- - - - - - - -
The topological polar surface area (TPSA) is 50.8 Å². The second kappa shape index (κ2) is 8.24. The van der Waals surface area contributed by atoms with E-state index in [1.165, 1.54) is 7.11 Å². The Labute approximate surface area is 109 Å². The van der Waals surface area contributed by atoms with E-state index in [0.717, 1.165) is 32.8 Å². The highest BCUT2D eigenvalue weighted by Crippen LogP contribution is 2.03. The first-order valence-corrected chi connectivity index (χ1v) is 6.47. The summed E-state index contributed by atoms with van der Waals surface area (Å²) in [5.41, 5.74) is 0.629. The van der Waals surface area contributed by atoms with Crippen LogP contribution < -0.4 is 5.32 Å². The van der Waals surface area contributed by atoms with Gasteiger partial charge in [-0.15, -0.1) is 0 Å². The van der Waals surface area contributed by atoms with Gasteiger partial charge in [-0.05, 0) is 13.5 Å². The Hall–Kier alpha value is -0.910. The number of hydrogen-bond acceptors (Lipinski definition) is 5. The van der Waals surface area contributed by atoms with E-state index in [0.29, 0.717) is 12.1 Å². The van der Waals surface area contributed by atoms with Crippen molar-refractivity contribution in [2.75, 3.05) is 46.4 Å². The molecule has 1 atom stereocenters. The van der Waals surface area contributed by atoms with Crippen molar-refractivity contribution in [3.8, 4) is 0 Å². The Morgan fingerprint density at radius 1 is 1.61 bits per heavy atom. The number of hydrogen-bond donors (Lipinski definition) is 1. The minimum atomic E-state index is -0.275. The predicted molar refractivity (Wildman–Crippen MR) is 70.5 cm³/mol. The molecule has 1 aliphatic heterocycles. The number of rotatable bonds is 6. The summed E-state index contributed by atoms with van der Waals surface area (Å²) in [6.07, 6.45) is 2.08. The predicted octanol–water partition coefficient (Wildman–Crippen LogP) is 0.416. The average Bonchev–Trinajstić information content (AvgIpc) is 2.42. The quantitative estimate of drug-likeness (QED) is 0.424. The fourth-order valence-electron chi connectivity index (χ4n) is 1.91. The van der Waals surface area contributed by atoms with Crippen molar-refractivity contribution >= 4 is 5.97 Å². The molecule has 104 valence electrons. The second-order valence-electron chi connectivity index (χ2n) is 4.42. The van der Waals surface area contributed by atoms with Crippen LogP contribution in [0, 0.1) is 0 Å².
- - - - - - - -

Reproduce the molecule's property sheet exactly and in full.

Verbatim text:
The topological polar surface area (TPSA) is 50.8 Å². The second kappa shape index (κ2) is 8.24. The van der Waals surface area contributed by atoms with E-state index in [1.165, 1.54) is 7.11 Å². The Labute approximate surface area is 109 Å². The van der Waals surface area contributed by atoms with E-state index in [0.717, 1.165) is 32.8 Å². The highest BCUT2D eigenvalue weighted by Crippen LogP contribution is 2.03. The first-order valence-corrected chi connectivity index (χ1v) is 6.47. The summed E-state index contributed by atoms with van der Waals surface area (Å²) in [5.41, 5.74) is 0.629. The van der Waals surface area contributed by atoms with Crippen LogP contribution < -0.4 is 5.32 Å². The van der Waals surface area contributed by atoms with Gasteiger partial charge in [-0.15, -0.1) is 0 Å². The van der Waals surface area contributed by atoms with Gasteiger partial charge in [-0.05, 0) is 13.5 Å². The Hall–Kier alpha value is -0.910. The number of hydrogen-bond acceptors (Lipinski definition) is 5. The van der Waals surface area contributed by atoms with E-state index in [0.29, 0.717) is 12.1 Å². The van der Waals surface area contributed by atoms with Crippen molar-refractivity contribution in [2.75, 3.05) is 46.4 Å². The molecule has 1 atom stereocenters. The van der Waals surface area contributed by atoms with Crippen molar-refractivity contribution in [3.8, 4) is 0 Å². The Morgan fingerprint density at radius 1 is 1.61 bits per heavy atom. The number of hydrogen-bond donors (Lipinski definition) is 1. The minimum atomic E-state index is -0.275. The predicted molar refractivity (Wildman–Crippen MR) is 70.5 cm³/mol. The molecule has 1 aliphatic heterocycles. The number of rotatable bonds is 6. The summed E-state index contributed by atoms with van der Waals surface area (Å²) in [6.07, 6.45) is 2.08. The predicted octanol–water partition coefficient (Wildman–Crippen LogP) is 0.416. The average Bonchev–Trinajstić information content (AvgIpc) is 2.42. The quantitative estimate of drug-likeness (QED) is 0.424. The fourth-order valence-electron chi connectivity index (χ4n) is 1.91. The van der Waals surface area contributed by atoms with Crippen molar-refractivity contribution >= 4 is 5.97 Å². The molecule has 104 valence electrons. The second-order valence-electron chi connectivity index (χ2n) is 4.42. The van der Waals surface area contributed by atoms with Crippen LogP contribution in [0, 0.1) is 0 Å².